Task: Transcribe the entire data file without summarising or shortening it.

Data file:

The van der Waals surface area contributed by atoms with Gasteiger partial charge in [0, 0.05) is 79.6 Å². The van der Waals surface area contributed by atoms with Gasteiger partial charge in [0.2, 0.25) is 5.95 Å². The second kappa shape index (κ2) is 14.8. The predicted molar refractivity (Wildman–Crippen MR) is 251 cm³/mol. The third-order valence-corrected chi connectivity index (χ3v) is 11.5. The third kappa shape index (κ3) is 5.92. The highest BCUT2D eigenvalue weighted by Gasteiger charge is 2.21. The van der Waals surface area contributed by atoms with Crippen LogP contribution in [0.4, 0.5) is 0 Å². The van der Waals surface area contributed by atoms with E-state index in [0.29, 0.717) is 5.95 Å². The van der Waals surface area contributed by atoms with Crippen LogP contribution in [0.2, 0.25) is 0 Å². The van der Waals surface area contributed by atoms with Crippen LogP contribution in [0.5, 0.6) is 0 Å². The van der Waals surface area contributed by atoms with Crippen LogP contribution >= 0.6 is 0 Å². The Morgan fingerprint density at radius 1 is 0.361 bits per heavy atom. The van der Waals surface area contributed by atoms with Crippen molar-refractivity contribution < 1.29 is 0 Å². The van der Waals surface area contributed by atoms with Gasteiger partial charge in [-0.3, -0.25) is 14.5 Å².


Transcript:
The van der Waals surface area contributed by atoms with Gasteiger partial charge in [0, 0.05) is 79.6 Å². The van der Waals surface area contributed by atoms with Gasteiger partial charge in [0.2, 0.25) is 5.95 Å². The second kappa shape index (κ2) is 14.8. The predicted molar refractivity (Wildman–Crippen MR) is 251 cm³/mol. The third-order valence-corrected chi connectivity index (χ3v) is 11.5. The third kappa shape index (κ3) is 5.92. The highest BCUT2D eigenvalue weighted by Gasteiger charge is 2.21. The van der Waals surface area contributed by atoms with Crippen LogP contribution in [0.4, 0.5) is 0 Å². The van der Waals surface area contributed by atoms with E-state index in [0.29, 0.717) is 5.95 Å². The van der Waals surface area contributed by atoms with Crippen LogP contribution in [0.2, 0.25) is 0 Å². The van der Waals surface area contributed by atoms with Crippen LogP contribution in [0.5, 0.6) is 0 Å². The van der Waals surface area contributed by atoms with Crippen LogP contribution >= 0.6 is 0 Å². The Morgan fingerprint density at radius 1 is 0.361 bits per heavy atom. The van der Waals surface area contributed by atoms with Crippen molar-refractivity contribution < 1.29 is 0 Å². The van der Waals surface area contributed by atoms with Gasteiger partial charge in [-0.3, -0.25) is 14.5 Å².